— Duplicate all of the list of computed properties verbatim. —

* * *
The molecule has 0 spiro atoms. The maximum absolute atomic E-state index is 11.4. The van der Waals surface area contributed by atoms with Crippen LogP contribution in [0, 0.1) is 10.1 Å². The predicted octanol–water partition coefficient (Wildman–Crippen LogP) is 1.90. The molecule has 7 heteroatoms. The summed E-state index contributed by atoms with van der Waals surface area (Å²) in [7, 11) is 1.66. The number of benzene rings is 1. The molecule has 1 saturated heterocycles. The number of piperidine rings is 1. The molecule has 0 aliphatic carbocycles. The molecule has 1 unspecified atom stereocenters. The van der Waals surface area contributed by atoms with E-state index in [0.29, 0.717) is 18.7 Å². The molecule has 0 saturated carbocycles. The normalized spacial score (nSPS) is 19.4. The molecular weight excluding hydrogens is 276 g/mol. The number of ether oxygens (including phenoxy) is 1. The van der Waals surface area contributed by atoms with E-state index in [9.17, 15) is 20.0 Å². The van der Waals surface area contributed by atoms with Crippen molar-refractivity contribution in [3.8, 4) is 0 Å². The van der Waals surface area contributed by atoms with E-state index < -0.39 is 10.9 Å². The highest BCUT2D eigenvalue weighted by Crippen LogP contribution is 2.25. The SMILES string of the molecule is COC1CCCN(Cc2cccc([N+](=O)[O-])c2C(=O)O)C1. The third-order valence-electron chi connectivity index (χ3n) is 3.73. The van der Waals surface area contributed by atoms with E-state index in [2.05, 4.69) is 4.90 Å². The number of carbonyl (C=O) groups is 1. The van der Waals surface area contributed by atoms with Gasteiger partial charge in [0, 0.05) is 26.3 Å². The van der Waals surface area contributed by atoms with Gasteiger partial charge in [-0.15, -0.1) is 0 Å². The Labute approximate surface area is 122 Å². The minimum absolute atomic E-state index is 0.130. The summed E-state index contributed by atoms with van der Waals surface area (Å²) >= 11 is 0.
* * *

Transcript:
The molecule has 0 spiro atoms. The maximum absolute atomic E-state index is 11.4. The van der Waals surface area contributed by atoms with Crippen LogP contribution in [0, 0.1) is 10.1 Å². The predicted octanol–water partition coefficient (Wildman–Crippen LogP) is 1.90. The molecule has 7 heteroatoms. The summed E-state index contributed by atoms with van der Waals surface area (Å²) in [7, 11) is 1.66. The number of benzene rings is 1. The molecule has 1 saturated heterocycles. The number of piperidine rings is 1. The molecule has 0 aliphatic carbocycles. The molecule has 1 unspecified atom stereocenters. The van der Waals surface area contributed by atoms with E-state index in [0.29, 0.717) is 18.7 Å². The molecule has 0 saturated carbocycles. The normalized spacial score (nSPS) is 19.4. The molecular weight excluding hydrogens is 276 g/mol. The number of ether oxygens (including phenoxy) is 1. The van der Waals surface area contributed by atoms with E-state index in [9.17, 15) is 20.0 Å². The van der Waals surface area contributed by atoms with Crippen molar-refractivity contribution in [3.8, 4) is 0 Å². The van der Waals surface area contributed by atoms with E-state index < -0.39 is 10.9 Å². The highest BCUT2D eigenvalue weighted by Crippen LogP contribution is 2.25. The SMILES string of the molecule is COC1CCCN(Cc2cccc([N+](=O)[O-])c2C(=O)O)C1. The third-order valence-electron chi connectivity index (χ3n) is 3.73. The van der Waals surface area contributed by atoms with E-state index in [2.05, 4.69) is 4.90 Å². The number of carbonyl (C=O) groups is 1. The van der Waals surface area contributed by atoms with Gasteiger partial charge in [0, 0.05) is 26.3 Å². The van der Waals surface area contributed by atoms with Gasteiger partial charge in [-0.15, -0.1) is 0 Å². The Labute approximate surface area is 122 Å². The minimum absolute atomic E-state index is 0.130. The summed E-state index contributed by atoms with van der Waals surface area (Å²) >= 11 is 0.